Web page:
For a small compost pile, high aeration rates can be achieved by turning the pile more often, and especially whenever the temperature approaches 160oF. Placing perforated aeration pipes through the pile can also help. These are typically placed horizontally in the lower part of the pile, and rely on heat convection or wind to move the air. Some passive designs may use perforated pipes placed vertically. Whether it’s food or piles of wet grass causing the odors, the remedy is often the same: more oxygen.

Maintaining the Balance

All members of the compost food web are very beneficial to a compost pile and should be left alone to do their work. They need each other to survive. Removing any of the member organisms through the use of insecticides will interfere with their natural cycle as well as contaminate your compost with insecticide residues. While the organisms are busy recovering from the imbalance created in their food web, your compost pile will decompose slower. For best results, don’t worry about the insects, they know what to do. Instead, focus on turning your compost regularly. Regular turning will distribute moisture evenly, prevent your compost from compacting, and will allow oxygen to infiltrate the entire pile. All of these conditions help speed up the natural process, lead to complete decomposition, and enhance the production of the finished product we call compost.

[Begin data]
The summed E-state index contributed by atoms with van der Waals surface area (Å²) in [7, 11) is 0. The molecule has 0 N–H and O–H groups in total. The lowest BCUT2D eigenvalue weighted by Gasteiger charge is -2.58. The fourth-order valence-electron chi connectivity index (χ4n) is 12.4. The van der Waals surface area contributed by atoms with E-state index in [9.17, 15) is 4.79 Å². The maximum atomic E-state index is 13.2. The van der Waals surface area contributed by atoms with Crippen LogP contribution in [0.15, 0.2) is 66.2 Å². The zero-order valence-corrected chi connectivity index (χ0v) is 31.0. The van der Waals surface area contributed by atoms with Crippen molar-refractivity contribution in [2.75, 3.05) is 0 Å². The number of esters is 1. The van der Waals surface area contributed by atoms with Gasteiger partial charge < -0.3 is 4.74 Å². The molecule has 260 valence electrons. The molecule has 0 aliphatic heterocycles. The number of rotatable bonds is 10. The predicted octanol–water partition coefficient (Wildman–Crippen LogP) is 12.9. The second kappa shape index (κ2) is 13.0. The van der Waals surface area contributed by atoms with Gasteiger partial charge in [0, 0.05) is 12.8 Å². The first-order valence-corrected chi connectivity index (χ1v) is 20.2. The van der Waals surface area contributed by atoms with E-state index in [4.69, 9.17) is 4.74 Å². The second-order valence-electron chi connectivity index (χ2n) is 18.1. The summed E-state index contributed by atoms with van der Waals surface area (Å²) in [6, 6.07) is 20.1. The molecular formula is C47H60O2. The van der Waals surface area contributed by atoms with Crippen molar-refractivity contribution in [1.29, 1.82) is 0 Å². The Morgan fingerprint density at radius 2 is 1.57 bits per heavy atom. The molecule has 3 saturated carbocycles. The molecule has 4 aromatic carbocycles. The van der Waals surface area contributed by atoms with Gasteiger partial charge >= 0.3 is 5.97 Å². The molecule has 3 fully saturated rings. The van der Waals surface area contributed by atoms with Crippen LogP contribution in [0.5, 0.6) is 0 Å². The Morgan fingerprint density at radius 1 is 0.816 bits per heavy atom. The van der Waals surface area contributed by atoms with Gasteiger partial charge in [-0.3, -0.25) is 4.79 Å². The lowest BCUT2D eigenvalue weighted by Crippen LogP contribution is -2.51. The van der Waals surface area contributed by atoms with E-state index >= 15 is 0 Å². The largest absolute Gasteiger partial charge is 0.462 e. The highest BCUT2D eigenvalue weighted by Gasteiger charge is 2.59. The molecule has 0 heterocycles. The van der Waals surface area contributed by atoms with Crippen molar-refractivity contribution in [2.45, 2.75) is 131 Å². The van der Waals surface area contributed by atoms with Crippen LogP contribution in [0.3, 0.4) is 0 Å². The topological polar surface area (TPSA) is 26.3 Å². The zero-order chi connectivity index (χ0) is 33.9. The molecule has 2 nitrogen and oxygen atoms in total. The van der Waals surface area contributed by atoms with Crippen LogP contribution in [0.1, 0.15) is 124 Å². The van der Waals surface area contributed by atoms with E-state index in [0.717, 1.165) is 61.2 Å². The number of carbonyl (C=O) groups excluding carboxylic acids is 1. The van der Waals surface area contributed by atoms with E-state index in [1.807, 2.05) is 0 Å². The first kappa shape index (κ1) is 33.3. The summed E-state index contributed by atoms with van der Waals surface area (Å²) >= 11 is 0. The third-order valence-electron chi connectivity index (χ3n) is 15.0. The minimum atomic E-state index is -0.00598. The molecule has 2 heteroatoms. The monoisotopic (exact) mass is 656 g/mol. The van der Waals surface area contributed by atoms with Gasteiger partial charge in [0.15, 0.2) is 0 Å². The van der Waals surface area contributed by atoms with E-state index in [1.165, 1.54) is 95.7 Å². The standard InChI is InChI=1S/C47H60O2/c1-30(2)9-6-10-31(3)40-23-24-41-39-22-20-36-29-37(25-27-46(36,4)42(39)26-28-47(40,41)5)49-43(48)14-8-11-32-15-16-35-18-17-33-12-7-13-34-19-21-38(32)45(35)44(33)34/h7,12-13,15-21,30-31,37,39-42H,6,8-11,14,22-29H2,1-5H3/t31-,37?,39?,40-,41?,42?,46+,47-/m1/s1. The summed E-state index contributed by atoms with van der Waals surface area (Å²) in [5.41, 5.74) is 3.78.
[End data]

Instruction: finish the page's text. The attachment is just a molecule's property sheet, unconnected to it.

The "Great Escape" Issue

Home composters sometimes fear that the hungry organisms in the compost pile may escape to the garden or lawn and eat everything in sight. Fortunately, this is not the case. The compost pile is their preferred environment. In fact, other organisms from the garden or lawn may leave their homes and go into the compost pile!